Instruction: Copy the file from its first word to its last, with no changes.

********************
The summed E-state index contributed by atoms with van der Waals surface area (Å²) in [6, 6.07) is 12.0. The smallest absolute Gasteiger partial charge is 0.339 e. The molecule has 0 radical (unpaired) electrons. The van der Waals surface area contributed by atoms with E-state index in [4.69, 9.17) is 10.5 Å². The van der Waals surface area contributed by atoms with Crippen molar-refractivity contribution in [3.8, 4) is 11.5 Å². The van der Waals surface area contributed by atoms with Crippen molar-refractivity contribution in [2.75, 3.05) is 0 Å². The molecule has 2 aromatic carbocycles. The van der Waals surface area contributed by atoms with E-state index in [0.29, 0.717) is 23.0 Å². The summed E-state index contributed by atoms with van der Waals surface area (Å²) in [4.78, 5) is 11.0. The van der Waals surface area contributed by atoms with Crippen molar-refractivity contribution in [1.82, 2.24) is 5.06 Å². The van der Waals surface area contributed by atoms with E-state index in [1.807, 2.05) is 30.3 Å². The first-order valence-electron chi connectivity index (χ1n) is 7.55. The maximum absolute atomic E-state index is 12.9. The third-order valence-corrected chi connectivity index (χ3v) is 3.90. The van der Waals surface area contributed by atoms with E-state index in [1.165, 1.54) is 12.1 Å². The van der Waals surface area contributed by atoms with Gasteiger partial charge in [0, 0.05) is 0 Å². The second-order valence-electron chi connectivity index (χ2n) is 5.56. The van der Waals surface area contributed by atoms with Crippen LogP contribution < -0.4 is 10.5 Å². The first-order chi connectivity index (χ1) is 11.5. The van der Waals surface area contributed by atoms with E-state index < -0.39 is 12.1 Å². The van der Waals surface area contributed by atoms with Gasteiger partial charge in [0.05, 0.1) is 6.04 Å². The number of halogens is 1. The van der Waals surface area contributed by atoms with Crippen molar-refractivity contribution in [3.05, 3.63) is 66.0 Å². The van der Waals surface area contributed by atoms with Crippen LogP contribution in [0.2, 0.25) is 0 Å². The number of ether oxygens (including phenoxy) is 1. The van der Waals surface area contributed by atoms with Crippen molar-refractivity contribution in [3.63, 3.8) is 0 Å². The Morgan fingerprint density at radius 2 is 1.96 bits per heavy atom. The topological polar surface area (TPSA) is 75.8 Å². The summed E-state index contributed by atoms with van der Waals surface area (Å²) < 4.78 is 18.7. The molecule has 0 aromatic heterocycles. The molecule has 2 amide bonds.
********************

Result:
The summed E-state index contributed by atoms with van der Waals surface area (Å²) in [6, 6.07) is 12.0. The smallest absolute Gasteiger partial charge is 0.339 e. The molecule has 0 radical (unpaired) electrons. The van der Waals surface area contributed by atoms with E-state index in [4.69, 9.17) is 10.5 Å². The van der Waals surface area contributed by atoms with Crippen molar-refractivity contribution in [3.8, 4) is 11.5 Å². The van der Waals surface area contributed by atoms with Crippen molar-refractivity contribution in [2.75, 3.05) is 0 Å². The molecule has 2 aromatic carbocycles. The van der Waals surface area contributed by atoms with E-state index in [0.29, 0.717) is 23.0 Å². The summed E-state index contributed by atoms with van der Waals surface area (Å²) in [4.78, 5) is 11.0. The van der Waals surface area contributed by atoms with Crippen molar-refractivity contribution in [1.82, 2.24) is 5.06 Å². The van der Waals surface area contributed by atoms with E-state index in [1.807, 2.05) is 30.3 Å². The first-order valence-electron chi connectivity index (χ1n) is 7.55. The maximum absolute atomic E-state index is 12.9. The third-order valence-corrected chi connectivity index (χ3v) is 3.90. The van der Waals surface area contributed by atoms with E-state index in [1.165, 1.54) is 12.1 Å². The van der Waals surface area contributed by atoms with Gasteiger partial charge in [0, 0.05) is 0 Å². The second-order valence-electron chi connectivity index (χ2n) is 5.56. The van der Waals surface area contributed by atoms with Crippen LogP contribution < -0.4 is 10.5 Å². The first-order chi connectivity index (χ1) is 11.5. The van der Waals surface area contributed by atoms with E-state index < -0.39 is 12.1 Å². The van der Waals surface area contributed by atoms with Gasteiger partial charge in [0.05, 0.1) is 6.04 Å². The number of halogens is 1. The van der Waals surface area contributed by atoms with Crippen molar-refractivity contribution in [3.05, 3.63) is 66.0 Å². The van der Waals surface area contributed by atoms with Crippen LogP contribution in [0.2, 0.25) is 0 Å². The number of ether oxygens (including phenoxy) is 1. The van der Waals surface area contributed by atoms with Crippen molar-refractivity contribution in [3.63, 3.8) is 0 Å². The Morgan fingerprint density at radius 2 is 1.96 bits per heavy atom. The topological polar surface area (TPSA) is 75.8 Å². The summed E-state index contributed by atoms with van der Waals surface area (Å²) < 4.78 is 18.7. The molecule has 0 aromatic heterocycles. The molecule has 2 amide bonds.